Clothing coupons for a child, 1947-48, issued to Charles Armstrong (born 1943) who lived at 74 Charles Street, Boldon Colliery. Clothes rationing was introduced in June 1941 and ended in May 1949.

A child's clothing book, 1947-48

A child’s clothing book, 1947-48. TWCMS : 2007.5533

Coupons inside a 1947-48 child's clothing book

Coupons inside the clothing book. TWCMS : 2007.5533

 

 

 

 

 

 

 

 

 


Ration book
, 1953-54

A Ministry of Food ration book, 1953-54, issued to Doreen Armstrong (born 1947) who lived at 48 Hardie Drive, West Boldon. Bacon, butter and sugar were first rationed in January 1940, followed by meat, tea, jam, biscuits, breakfast cereals, cheese, eggs, lard, milk and canned and dried fruit. Fresh vegetables and fruit were not rationed, but supplies were limited. Rationing didn’t end in Britain until 4 July 1954.

A ration book, 1953-54

A ration book, 1953-54. TWCMS : 2007.5534

Coupons inside a 1953-54 ration book

Coupons inside the ration book. TWCMS : 2007.5534

 

 

 

 

 

 

 

 

 

 

 

 

 

 

 

 

 

 

Bus timetable, mid 1950s

A timetable and fare list for the popular Economic Bus Service – Seaburn & Boldon Colliery via Whitburn, Cleadon, East & West Boldon.

Economic Bus Service timetable, mid 1950s

Economic Bus Service timetable, mid 1950s. TWCMS : 2008.342

Photograph, 1921

A group photo of men and women at a fancy dress ball at the Miners’ Hall, Boldon Colliery, dated 1921.

A fancy dress ball at the Miners' Hall, Boldon Colliery, 1921

A fancy dress ball at the Miners’ Hall, Boldon Colliery, 1921. TWCMS : 2007.3093

Coal, about 300 million years old!

This coal was mined at Westoe Colliery, South Shields. Drew Robertson worked there from 1980 until 1994. Each New Year’s Eve, according to the Scottish tradition of Hogmanay, he would give his neighbours in Boldon Colliery a piece of locally mined coal to symbolise warmth, a cake symbolising that the household should never go hungry and salt, symbolising wealth and prosperity.

Coal mined from Westoe Colliery, South Shields

Coal mined from Westoe Colliery, South Shields. TWCMS : 2008.1545

Toiletry set, 1939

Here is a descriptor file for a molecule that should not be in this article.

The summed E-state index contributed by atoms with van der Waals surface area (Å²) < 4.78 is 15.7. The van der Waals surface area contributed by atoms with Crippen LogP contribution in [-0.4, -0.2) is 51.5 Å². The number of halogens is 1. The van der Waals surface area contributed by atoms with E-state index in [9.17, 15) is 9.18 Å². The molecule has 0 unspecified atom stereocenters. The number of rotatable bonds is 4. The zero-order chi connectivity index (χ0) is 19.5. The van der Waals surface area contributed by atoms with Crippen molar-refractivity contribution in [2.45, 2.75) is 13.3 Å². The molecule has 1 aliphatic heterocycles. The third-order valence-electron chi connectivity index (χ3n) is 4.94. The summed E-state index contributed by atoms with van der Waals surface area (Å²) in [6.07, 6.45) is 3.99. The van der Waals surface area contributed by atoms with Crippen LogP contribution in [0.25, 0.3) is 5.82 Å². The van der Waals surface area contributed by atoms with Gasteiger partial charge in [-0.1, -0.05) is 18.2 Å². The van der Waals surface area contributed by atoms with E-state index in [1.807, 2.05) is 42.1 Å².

Frederick Carroll started his working life in Boldon Colliery, but he ran away to sea aged 16. This toiletry set was presented to Frederick by the Mayor of Jarrow, for his actions on board HMS Exeter during the Battle of the River Plate in 1939. This was the first major naval battle of the Second World War, when three allied warships took on the formidable German battleship the Admiral Graf Spee off the coast of Argentina and Uruguay. Frederick was mentioned in dispatches following the engagement; he went on to become a torpedo expert and his whereabouts during the War were always secret.

Toiletry set presented for valour aboard HMS Exeter, 1939

Toiletry set presented for valour aboard HMS Exeter, 1939. TWCMS : 2009.2221

Savings bank book, 1933

A Boldon Industrial Co-operative Society Small Savings Bank book, issued to Miss Eleanor Armstrong, used 20 January 1933 to 21 June 1934. Eleanor was born in Bill Quay, Gateshead, in 1914. Her parents ran pubs in Pelaw, Hebburn and Jarrow.

A Boldon Industrial Co-operative Society Small Savings Bank book, 1933

A Boldon Industrial Co-operative Society Small Savings Bank book, 1933. TWCMS : 2010.4527

Train ticket, 1960

An ‘Edmondson’ type railway ticket for a 2nd class single journey from South Shields to East Boldon. The fare was 1s 1d.

Train ticket, South Shields to East Boldon, 1960

Train ticket, South Shields to East Boldon, 1960. TWCMS : 2011.1941

Magazine, 1951

A magazine titled The Boldon Book, being the parish magazine of St. Nicholas Hedworth, St. Nicholas West Boldon and St. George East Boldon. Includes news of a garden fete: “The morning of July 7th was dull and showery, but at mid-day the clouds began to clear and by the time Mrs. E. Harrison declared the Fete open the sun was shining and all was bright and cheerful”. Divine intervention, perhaps?!